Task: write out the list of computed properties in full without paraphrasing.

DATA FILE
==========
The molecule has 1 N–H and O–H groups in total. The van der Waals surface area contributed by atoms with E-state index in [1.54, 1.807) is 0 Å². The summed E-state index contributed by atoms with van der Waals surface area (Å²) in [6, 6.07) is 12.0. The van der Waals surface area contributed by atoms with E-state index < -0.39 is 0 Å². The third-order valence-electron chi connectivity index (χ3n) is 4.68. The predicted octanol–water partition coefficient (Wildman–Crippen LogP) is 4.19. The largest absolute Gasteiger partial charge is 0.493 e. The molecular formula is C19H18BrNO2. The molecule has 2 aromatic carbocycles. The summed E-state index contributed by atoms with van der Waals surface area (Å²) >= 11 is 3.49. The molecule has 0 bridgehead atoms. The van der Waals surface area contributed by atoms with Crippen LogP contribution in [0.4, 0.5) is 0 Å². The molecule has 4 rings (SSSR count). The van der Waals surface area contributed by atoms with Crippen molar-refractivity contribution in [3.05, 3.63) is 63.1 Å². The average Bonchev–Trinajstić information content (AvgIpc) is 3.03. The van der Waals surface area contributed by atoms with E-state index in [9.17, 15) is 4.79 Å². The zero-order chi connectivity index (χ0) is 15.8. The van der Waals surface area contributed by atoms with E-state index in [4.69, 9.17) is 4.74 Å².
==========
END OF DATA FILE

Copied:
The molecule has 1 N–H and O–H groups in total. The van der Waals surface area contributed by atoms with E-state index in [1.54, 1.807) is 0 Å². The summed E-state index contributed by atoms with van der Waals surface area (Å²) in [6, 6.07) is 12.0. The van der Waals surface area contributed by atoms with E-state index < -0.39 is 0 Å². The third-order valence-electron chi connectivity index (χ3n) is 4.68. The predicted octanol–water partition coefficient (Wildman–Crippen LogP) is 4.19. The largest absolute Gasteiger partial charge is 0.493 e. The molecular formula is C19H18BrNO2. The molecule has 2 aromatic carbocycles. The summed E-state index contributed by atoms with van der Waals surface area (Å²) >= 11 is 3.49. The molecule has 0 bridgehead atoms. The van der Waals surface area contributed by atoms with Crippen LogP contribution in [0.4, 0.5) is 0 Å². The molecule has 4 rings (SSSR count). The van der Waals surface area contributed by atoms with Crippen molar-refractivity contribution in [3.05, 3.63) is 63.1 Å². The average Bonchev–Trinajstić information content (AvgIpc) is 3.03. The van der Waals surface area contributed by atoms with E-state index in [9.17, 15) is 4.79 Å². The zero-order chi connectivity index (χ0) is 15.8. The van der Waals surface area contributed by atoms with E-state index in [4.69, 9.17) is 4.74 Å².